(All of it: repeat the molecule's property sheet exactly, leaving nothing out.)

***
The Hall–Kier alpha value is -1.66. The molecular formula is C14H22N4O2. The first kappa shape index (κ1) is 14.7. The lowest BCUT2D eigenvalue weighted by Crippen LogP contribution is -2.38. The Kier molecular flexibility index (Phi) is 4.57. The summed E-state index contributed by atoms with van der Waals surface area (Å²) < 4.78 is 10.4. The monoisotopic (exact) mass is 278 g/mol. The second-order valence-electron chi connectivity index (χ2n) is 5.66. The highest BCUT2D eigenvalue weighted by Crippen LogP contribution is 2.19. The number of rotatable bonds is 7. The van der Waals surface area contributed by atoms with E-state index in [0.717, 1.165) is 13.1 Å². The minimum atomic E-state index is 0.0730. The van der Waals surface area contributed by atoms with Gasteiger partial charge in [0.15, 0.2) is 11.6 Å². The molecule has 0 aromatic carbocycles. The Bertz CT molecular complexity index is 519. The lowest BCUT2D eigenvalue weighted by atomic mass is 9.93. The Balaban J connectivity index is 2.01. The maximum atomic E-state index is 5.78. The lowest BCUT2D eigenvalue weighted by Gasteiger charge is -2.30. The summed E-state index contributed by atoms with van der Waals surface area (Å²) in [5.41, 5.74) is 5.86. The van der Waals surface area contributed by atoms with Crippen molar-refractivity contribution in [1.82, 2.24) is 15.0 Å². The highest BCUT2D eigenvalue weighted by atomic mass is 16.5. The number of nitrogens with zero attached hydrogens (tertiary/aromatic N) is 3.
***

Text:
The Hall–Kier alpha value is -1.66. The molecular formula is C14H22N4O2. The first kappa shape index (κ1) is 14.7. The lowest BCUT2D eigenvalue weighted by Crippen LogP contribution is -2.38. The Kier molecular flexibility index (Phi) is 4.57. The summed E-state index contributed by atoms with van der Waals surface area (Å²) < 4.78 is 10.4. The monoisotopic (exact) mass is 278 g/mol. The second-order valence-electron chi connectivity index (χ2n) is 5.66. The highest BCUT2D eigenvalue weighted by Crippen LogP contribution is 2.19. The number of rotatable bonds is 7. The van der Waals surface area contributed by atoms with E-state index in [0.717, 1.165) is 13.1 Å². The minimum atomic E-state index is 0.0730. The van der Waals surface area contributed by atoms with Gasteiger partial charge in [0.15, 0.2) is 11.6 Å². The molecule has 0 aromatic carbocycles. The Bertz CT molecular complexity index is 519. The lowest BCUT2D eigenvalue weighted by atomic mass is 9.93. The Balaban J connectivity index is 2.01. The maximum atomic E-state index is 5.78. The lowest BCUT2D eigenvalue weighted by Gasteiger charge is -2.30. The summed E-state index contributed by atoms with van der Waals surface area (Å²) in [5.41, 5.74) is 5.86. The van der Waals surface area contributed by atoms with Crippen molar-refractivity contribution in [1.82, 2.24) is 15.0 Å². The highest BCUT2D eigenvalue weighted by atomic mass is 16.5. The number of nitrogens with zero attached hydrogens (tertiary/aromatic N) is 3.